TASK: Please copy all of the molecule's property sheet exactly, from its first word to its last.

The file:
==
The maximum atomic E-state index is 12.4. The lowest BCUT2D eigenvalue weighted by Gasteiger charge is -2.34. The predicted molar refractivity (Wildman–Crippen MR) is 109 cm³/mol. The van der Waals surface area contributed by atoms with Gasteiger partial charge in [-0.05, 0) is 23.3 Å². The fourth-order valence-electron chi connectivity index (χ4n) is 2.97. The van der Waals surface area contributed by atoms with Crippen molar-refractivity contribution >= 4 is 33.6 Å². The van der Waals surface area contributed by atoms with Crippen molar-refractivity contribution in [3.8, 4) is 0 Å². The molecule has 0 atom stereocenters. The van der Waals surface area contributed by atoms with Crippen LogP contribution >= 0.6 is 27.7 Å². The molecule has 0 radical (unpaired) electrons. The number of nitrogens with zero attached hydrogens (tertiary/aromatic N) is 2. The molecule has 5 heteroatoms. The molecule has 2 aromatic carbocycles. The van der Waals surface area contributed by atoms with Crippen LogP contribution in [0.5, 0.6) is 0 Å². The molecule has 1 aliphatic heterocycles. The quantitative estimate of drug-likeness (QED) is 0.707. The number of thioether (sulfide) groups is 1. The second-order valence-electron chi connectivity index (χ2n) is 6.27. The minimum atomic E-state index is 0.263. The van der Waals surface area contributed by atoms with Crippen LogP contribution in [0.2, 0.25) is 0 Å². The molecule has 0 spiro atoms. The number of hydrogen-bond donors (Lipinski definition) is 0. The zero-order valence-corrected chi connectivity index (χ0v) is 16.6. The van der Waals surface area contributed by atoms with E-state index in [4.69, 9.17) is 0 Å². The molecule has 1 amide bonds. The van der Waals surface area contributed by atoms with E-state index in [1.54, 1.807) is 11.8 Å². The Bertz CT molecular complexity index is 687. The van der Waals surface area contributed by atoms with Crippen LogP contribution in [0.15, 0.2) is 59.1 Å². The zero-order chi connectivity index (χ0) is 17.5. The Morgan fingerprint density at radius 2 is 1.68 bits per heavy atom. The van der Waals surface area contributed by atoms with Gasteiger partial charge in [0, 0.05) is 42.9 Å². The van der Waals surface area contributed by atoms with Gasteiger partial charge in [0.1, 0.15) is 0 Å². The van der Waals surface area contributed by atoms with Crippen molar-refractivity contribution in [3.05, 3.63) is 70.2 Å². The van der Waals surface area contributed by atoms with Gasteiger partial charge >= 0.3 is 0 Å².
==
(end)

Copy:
The maximum atomic E-state index is 12.4. The lowest BCUT2D eigenvalue weighted by Gasteiger charge is -2.34. The predicted molar refractivity (Wildman–Crippen MR) is 109 cm³/mol. The van der Waals surface area contributed by atoms with Gasteiger partial charge in [-0.05, 0) is 23.3 Å². The fourth-order valence-electron chi connectivity index (χ4n) is 2.97. The van der Waals surface area contributed by atoms with Crippen molar-refractivity contribution >= 4 is 33.6 Å². The van der Waals surface area contributed by atoms with Crippen molar-refractivity contribution in [3.8, 4) is 0 Å². The molecule has 0 atom stereocenters. The van der Waals surface area contributed by atoms with Crippen LogP contribution >= 0.6 is 27.7 Å². The molecule has 0 radical (unpaired) electrons. The number of nitrogens with zero attached hydrogens (tertiary/aromatic N) is 2. The molecule has 5 heteroatoms. The molecule has 2 aromatic carbocycles. The van der Waals surface area contributed by atoms with Crippen LogP contribution in [0.5, 0.6) is 0 Å². The molecule has 1 aliphatic heterocycles. The quantitative estimate of drug-likeness (QED) is 0.707. The number of thioether (sulfide) groups is 1. The second-order valence-electron chi connectivity index (χ2n) is 6.27. The minimum atomic E-state index is 0.263. The van der Waals surface area contributed by atoms with Crippen LogP contribution in [0.2, 0.25) is 0 Å². The molecule has 0 spiro atoms. The number of hydrogen-bond donors (Lipinski definition) is 0. The zero-order valence-corrected chi connectivity index (χ0v) is 16.6. The van der Waals surface area contributed by atoms with E-state index in [4.69, 9.17) is 0 Å². The molecule has 1 amide bonds. The van der Waals surface area contributed by atoms with E-state index in [1.54, 1.807) is 11.8 Å². The Bertz CT molecular complexity index is 687. The van der Waals surface area contributed by atoms with Crippen LogP contribution in [0.15, 0.2) is 59.1 Å². The zero-order chi connectivity index (χ0) is 17.5. The Morgan fingerprint density at radius 2 is 1.68 bits per heavy atom. The van der Waals surface area contributed by atoms with Gasteiger partial charge in [0, 0.05) is 42.9 Å². The van der Waals surface area contributed by atoms with Gasteiger partial charge in [0.1, 0.15) is 0 Å². The van der Waals surface area contributed by atoms with Crippen molar-refractivity contribution in [3.05, 3.63) is 70.2 Å². The van der Waals surface area contributed by atoms with Gasteiger partial charge >= 0.3 is 0 Å².